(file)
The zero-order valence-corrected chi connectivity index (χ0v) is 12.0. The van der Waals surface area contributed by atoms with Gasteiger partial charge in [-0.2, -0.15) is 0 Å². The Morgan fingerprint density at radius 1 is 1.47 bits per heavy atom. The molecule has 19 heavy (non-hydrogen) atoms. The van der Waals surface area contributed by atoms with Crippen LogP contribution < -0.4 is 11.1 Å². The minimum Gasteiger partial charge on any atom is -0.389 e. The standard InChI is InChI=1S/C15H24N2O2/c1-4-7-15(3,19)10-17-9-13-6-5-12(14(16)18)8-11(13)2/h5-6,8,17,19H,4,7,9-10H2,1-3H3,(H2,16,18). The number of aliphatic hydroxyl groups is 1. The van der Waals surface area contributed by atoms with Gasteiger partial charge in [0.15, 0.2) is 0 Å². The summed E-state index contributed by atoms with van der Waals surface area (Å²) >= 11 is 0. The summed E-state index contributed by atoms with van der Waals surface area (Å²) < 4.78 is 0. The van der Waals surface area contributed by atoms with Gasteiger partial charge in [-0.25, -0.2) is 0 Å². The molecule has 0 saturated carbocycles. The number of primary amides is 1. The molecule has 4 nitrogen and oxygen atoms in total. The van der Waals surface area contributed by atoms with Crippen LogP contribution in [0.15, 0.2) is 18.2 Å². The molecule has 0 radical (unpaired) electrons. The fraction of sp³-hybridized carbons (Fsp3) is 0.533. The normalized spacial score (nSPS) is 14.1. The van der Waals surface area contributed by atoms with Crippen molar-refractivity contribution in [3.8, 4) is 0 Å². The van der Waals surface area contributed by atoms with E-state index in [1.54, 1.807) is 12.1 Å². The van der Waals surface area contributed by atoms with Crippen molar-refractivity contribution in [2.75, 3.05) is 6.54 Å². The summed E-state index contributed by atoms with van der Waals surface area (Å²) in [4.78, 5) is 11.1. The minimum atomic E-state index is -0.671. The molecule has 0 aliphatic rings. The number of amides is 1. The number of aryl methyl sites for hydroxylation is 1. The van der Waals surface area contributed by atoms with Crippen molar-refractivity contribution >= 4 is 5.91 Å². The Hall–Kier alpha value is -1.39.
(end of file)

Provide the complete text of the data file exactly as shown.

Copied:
The zero-order valence-corrected chi connectivity index (χ0v) is 12.0. The van der Waals surface area contributed by atoms with Gasteiger partial charge in [-0.2, -0.15) is 0 Å². The Morgan fingerprint density at radius 1 is 1.47 bits per heavy atom. The molecule has 19 heavy (non-hydrogen) atoms. The van der Waals surface area contributed by atoms with Crippen LogP contribution < -0.4 is 11.1 Å². The minimum Gasteiger partial charge on any atom is -0.389 e. The standard InChI is InChI=1S/C15H24N2O2/c1-4-7-15(3,19)10-17-9-13-6-5-12(14(16)18)8-11(13)2/h5-6,8,17,19H,4,7,9-10H2,1-3H3,(H2,16,18). The number of aliphatic hydroxyl groups is 1. The van der Waals surface area contributed by atoms with Gasteiger partial charge in [0.15, 0.2) is 0 Å². The summed E-state index contributed by atoms with van der Waals surface area (Å²) >= 11 is 0. The summed E-state index contributed by atoms with van der Waals surface area (Å²) < 4.78 is 0. The van der Waals surface area contributed by atoms with Gasteiger partial charge in [-0.25, -0.2) is 0 Å². The molecule has 0 saturated carbocycles. The number of primary amides is 1. The molecule has 4 nitrogen and oxygen atoms in total. The van der Waals surface area contributed by atoms with Crippen LogP contribution in [0.15, 0.2) is 18.2 Å². The molecule has 0 radical (unpaired) electrons. The fraction of sp³-hybridized carbons (Fsp3) is 0.533. The normalized spacial score (nSPS) is 14.1. The van der Waals surface area contributed by atoms with Crippen molar-refractivity contribution in [3.8, 4) is 0 Å². The van der Waals surface area contributed by atoms with E-state index in [1.54, 1.807) is 12.1 Å². The van der Waals surface area contributed by atoms with Crippen molar-refractivity contribution in [2.75, 3.05) is 6.54 Å². The summed E-state index contributed by atoms with van der Waals surface area (Å²) in [4.78, 5) is 11.1. The minimum atomic E-state index is -0.671. The molecule has 0 aliphatic rings. The number of amides is 1. The number of aryl methyl sites for hydroxylation is 1. The van der Waals surface area contributed by atoms with Crippen molar-refractivity contribution >= 4 is 5.91 Å². The Hall–Kier alpha value is -1.39.